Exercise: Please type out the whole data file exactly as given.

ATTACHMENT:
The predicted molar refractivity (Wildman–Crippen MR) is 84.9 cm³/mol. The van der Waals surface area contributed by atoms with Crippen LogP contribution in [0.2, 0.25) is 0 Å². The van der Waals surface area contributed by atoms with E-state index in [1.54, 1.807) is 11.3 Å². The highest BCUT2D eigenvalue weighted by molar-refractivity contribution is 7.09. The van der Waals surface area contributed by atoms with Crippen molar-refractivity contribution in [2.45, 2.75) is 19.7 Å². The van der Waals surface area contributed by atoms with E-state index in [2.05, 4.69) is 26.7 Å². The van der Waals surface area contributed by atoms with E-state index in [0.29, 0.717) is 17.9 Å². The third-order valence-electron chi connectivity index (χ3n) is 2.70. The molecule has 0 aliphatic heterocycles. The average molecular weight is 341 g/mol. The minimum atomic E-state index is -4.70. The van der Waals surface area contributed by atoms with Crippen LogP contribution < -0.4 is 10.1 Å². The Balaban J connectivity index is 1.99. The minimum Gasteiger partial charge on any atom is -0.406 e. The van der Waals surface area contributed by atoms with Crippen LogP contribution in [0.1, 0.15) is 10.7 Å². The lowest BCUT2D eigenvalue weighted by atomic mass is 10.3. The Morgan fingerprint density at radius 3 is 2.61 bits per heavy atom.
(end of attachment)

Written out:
The predicted molar refractivity (Wildman–Crippen MR) is 84.9 cm³/mol. The van der Waals surface area contributed by atoms with Crippen LogP contribution in [0.2, 0.25) is 0 Å². The van der Waals surface area contributed by atoms with E-state index in [1.54, 1.807) is 11.3 Å². The highest BCUT2D eigenvalue weighted by molar-refractivity contribution is 7.09. The van der Waals surface area contributed by atoms with Crippen molar-refractivity contribution in [2.45, 2.75) is 19.7 Å². The van der Waals surface area contributed by atoms with E-state index in [2.05, 4.69) is 26.7 Å². The van der Waals surface area contributed by atoms with E-state index in [0.29, 0.717) is 17.9 Å². The third-order valence-electron chi connectivity index (χ3n) is 2.70. The molecule has 0 aliphatic heterocycles. The average molecular weight is 341 g/mol. The minimum atomic E-state index is -4.70. The van der Waals surface area contributed by atoms with Crippen LogP contribution < -0.4 is 10.1 Å². The Balaban J connectivity index is 1.99. The minimum Gasteiger partial charge on any atom is -0.406 e. The van der Waals surface area contributed by atoms with Crippen LogP contribution in [0.1, 0.15) is 10.7 Å². The lowest BCUT2D eigenvalue weighted by atomic mass is 10.3. The Morgan fingerprint density at radius 3 is 2.61 bits per heavy atom.